Christmas gift for Corby's woodland homeless as town donates to pay for rooms

Corby people put their hand in their pockets this Christmas to pay for accommodation for the town’s homeless wood dwellers after a concerned resident started an emergency appeal.

Friday, 3rd January 2020, 12:30 pm
Updated Friday, 3rd January 2020, 12:31 pm
Seven men living in the woods are now in warm rooms and a fundraiser saw the pounds flooding in.

Seven men who had been living in town centre woodland are now in warm beds after the town’s residents and businesses responded to an appeal by Natasha Beresford to dig into their pockets to help find somewhere for them to stay over the festive period.

Within 48 hours £2,500 had been raised and on Christmas Eve the men were able to say goodbye to the woods and see in Christmas Day with some food and their own room.

Natasha said: “On the Sunday before Christmas I went to see the people living in the woods and take them some food and it was a mud bath.

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The Dorking Walk shelter has been refurbished by Corby Council but has not opened its doors yet.

“Pigs were living in better conditions. The shelter was not able to open and so I started the fundraiser as a knee-jerk reaction.

“I thought even if we get enough donations to buy some straw then that could soak up the mud. So I put a plea out there on Facebook and I did not think the response would be as great as it was. The men were overwhelmed and I don’t think they could believe it. They now look more relaxed.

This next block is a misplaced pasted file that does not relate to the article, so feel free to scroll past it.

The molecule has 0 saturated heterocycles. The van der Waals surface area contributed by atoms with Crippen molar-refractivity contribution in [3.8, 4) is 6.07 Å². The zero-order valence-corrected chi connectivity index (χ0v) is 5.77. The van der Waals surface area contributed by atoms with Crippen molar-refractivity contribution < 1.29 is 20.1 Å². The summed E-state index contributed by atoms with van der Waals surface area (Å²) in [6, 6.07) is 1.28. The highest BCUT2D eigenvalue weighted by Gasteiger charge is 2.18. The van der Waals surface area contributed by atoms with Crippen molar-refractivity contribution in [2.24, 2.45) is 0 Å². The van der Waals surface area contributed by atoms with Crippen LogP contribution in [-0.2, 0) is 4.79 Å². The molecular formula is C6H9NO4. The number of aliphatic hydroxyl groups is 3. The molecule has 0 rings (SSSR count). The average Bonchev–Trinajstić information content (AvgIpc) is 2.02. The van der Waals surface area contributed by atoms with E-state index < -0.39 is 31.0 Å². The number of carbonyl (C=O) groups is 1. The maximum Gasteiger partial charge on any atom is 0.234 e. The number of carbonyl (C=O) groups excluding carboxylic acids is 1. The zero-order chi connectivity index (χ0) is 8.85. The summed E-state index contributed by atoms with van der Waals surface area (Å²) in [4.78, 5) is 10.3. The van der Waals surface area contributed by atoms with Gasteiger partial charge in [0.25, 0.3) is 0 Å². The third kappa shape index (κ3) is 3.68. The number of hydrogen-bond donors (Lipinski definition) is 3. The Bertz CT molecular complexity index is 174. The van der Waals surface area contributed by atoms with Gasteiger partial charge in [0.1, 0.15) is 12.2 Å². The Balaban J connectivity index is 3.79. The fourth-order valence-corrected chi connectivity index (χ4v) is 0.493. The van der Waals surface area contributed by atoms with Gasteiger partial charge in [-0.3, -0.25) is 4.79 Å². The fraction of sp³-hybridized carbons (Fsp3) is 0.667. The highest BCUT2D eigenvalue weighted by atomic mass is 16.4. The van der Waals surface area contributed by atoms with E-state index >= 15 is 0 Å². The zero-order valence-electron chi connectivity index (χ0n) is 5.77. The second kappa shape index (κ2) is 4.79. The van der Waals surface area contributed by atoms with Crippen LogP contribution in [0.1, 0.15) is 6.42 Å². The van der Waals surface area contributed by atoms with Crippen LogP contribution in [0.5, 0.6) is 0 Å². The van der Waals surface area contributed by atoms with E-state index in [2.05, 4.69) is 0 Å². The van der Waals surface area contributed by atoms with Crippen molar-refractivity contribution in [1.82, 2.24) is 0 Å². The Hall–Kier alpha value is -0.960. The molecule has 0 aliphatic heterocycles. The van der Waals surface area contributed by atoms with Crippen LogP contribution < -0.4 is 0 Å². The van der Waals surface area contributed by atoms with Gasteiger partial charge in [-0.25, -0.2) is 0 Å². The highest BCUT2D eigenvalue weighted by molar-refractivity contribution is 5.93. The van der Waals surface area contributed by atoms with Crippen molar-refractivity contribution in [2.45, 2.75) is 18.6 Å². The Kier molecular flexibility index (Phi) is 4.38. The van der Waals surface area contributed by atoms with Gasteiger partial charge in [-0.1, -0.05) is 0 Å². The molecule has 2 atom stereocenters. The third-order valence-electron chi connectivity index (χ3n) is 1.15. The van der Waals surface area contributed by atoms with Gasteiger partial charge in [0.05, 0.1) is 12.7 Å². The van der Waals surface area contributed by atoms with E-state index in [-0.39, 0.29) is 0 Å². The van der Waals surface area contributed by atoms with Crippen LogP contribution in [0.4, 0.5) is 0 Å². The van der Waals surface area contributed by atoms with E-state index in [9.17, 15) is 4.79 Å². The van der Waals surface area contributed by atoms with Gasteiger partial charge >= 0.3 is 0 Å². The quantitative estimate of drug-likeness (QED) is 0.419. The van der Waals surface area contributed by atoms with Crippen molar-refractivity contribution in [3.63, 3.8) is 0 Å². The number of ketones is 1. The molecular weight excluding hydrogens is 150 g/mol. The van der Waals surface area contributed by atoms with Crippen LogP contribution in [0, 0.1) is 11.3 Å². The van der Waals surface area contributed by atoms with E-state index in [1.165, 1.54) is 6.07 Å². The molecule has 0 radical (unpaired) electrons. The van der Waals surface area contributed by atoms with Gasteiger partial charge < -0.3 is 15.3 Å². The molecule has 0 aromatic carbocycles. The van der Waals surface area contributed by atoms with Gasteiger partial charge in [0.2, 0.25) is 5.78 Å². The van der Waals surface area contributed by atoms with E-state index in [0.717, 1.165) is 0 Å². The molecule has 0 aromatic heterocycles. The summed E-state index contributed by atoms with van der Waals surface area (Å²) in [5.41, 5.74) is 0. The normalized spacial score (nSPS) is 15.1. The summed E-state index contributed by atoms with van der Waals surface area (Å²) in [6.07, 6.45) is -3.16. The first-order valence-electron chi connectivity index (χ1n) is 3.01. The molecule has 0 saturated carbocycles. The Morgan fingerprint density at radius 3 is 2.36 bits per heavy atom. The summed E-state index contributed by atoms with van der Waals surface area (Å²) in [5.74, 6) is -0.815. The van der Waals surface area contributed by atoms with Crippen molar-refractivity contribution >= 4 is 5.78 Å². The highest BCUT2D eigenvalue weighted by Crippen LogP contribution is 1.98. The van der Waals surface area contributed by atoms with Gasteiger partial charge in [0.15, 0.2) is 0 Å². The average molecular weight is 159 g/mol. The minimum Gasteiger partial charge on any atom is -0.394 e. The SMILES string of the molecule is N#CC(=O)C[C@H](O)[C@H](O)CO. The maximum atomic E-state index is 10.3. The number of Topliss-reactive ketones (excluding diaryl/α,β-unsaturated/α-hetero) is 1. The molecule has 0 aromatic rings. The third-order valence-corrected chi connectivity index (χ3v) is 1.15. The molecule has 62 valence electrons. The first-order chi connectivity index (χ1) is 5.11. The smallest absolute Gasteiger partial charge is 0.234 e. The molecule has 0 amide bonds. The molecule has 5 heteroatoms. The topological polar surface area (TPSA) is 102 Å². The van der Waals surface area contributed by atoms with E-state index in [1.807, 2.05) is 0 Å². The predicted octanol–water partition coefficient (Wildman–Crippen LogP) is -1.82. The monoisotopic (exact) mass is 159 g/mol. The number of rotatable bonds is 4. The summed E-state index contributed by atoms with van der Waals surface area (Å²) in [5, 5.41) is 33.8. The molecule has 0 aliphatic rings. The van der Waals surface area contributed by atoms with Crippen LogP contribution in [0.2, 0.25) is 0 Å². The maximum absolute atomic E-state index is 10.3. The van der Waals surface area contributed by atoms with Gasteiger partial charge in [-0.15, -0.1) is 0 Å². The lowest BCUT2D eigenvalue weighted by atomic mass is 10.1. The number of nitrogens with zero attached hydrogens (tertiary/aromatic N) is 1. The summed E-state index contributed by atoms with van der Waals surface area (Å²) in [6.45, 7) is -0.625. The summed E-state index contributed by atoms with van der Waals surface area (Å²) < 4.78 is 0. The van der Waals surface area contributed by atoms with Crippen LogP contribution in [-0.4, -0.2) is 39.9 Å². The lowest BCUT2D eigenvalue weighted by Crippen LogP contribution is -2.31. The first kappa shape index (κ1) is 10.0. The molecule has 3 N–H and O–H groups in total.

“You couldn’t have asked for a better Christmas story.”

Food parcels were provided by charity Corby Rise and the funds, which include a £300 donation from Corby Town Football Club, will be enough to pay for their rooms until January 13, by which time the town’s shelter may possibly be open.

Their makeshift woodland home had become like a mud bath in the recent wet weather.

The council-owned newly-refurbished Dorking Walk shelter, which will be run by East Northants Community Services, had not been able to open in time because of a shortage of volunteers.

But following an appeal in the Northants Telegraph and coverage of how the rough sleepers were living, a good number of volunteers have now stepped forward and a training session is taking place.

Natasha Beresford, who was helped in her efforts by Joe England and others, is hopeful now the shelter will open and the town will provide the best facilities in the area.

Corby Nightlight, which ran a temporary shelter last year from the former police station, also provides hot daily meals for the town’s homeless from a food van.